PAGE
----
Free hearing conservation seminars to help prevent noise-induced hearing loss in the workplace are scheduled for June around the U.S. and Canada — hosted by hearing conservation experts from Honeywell.

The Scholarship Foundation of the National Hearing Conservation Association (NHCA) is pleased to announce the availability of a limited number of student conference awards for the 38th Annual NHCA Conference, to be held March, 13-15, 2014, in Las Vegas, NV.  

In addition to outstanding technical presentations on hearing loss prevention, there will be numerous opportunities to attend in-depth workshops, poster sessions, and discussion groups.  We have a great program in store, as well as a fantastic Friday night get-together.

Noise-induced hearing loss might well be the world’s most common, and preventable, occupational injury. Hearing conservation experts from Honeywell will host free hearing conservation seminars in two cities in British Columbia, Canada— Prince George on Sept. 30 and Kamloops on Oct.

Noise-induced hearing loss might well be the world’s most common, and preventable, occupational injury. Hearing conservation experts from Honeywell (NYSE: HON) will host free hearing conservation seminars in Fairbanks and Anchorage, Sept. 16 and Sept.
Noise-induced hearing loss might well be the world’s most prevalent occupational injury. But this fall, hearing conservation experts from Honeywell will host a series of free seminars to show how, with the proper education, motivation, and protection, it can also be 100% preventable.

Safety professionals seek emerging technologies that can streamline hazard mitigation and enhance worker efficiency not only with personal protective equipment but also their job tasks. In occupational Hearing Conservation, we see this through the adoption of earplug fit testing to validate each worker’s selection and training on the use of earplugs.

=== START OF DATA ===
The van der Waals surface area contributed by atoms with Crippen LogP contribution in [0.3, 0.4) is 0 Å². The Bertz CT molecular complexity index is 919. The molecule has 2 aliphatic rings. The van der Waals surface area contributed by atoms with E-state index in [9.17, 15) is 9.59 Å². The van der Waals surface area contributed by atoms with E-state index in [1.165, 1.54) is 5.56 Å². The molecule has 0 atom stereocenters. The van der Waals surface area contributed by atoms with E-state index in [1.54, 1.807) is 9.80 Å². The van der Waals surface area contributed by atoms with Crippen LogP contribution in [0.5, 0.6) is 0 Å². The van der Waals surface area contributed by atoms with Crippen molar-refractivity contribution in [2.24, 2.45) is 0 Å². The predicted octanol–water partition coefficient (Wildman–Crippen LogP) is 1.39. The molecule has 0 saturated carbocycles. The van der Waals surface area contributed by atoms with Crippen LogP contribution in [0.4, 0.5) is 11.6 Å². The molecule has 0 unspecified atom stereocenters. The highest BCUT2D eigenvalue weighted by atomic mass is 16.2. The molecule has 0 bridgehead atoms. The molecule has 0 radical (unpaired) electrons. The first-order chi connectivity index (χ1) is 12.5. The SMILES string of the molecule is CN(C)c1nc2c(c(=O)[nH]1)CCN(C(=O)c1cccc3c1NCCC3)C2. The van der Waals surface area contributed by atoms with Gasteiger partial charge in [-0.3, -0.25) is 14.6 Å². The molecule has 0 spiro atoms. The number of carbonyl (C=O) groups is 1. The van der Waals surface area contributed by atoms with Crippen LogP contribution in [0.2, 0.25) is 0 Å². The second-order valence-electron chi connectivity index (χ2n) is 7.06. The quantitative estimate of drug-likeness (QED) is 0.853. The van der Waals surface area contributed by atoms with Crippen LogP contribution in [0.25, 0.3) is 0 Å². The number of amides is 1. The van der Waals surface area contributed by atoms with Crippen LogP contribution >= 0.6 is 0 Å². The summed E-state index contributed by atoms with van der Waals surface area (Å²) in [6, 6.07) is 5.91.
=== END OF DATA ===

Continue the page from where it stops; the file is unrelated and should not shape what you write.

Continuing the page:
A series of free HearForever® by Howard Leight seminars to improve employer hearing conservation programs and prevent noise-induced hearing loss (NIHL) on the worksite are scheduled for June in the Marcellus Shale Regions of Ohio, West Virginia, and Pennsylvania.

When a helicopter lands on an offshore platform, the noise level is so extreme that the number of landings per day is sometimes limited. With landings reaching upwards of 115 decibels, dual protection is not enough to protect these workers.

In observations, we have all seen a worker wearing a communication headset with one earcup on one ear, and one off of the other. Why? Because they could not hear their surrounding environment or communicate with their co-workers, losing situational awareness – such as that helicopter behind them on the helideck or the mine alarm sounding – putting them and their co-workers at a higher risk of accident. With one ear consistently exposed to hazardous noise, that worker is at a high risk for noise-induced hearing loss.

Most communication headsets are designed for use in constant noise levels and only offer passive protection. Most do not adapt to changing noise level (eg. intermittent or impact noise). Many workers who wear communication headsets are mobile and are exposed to a wide range of noise during their work day.

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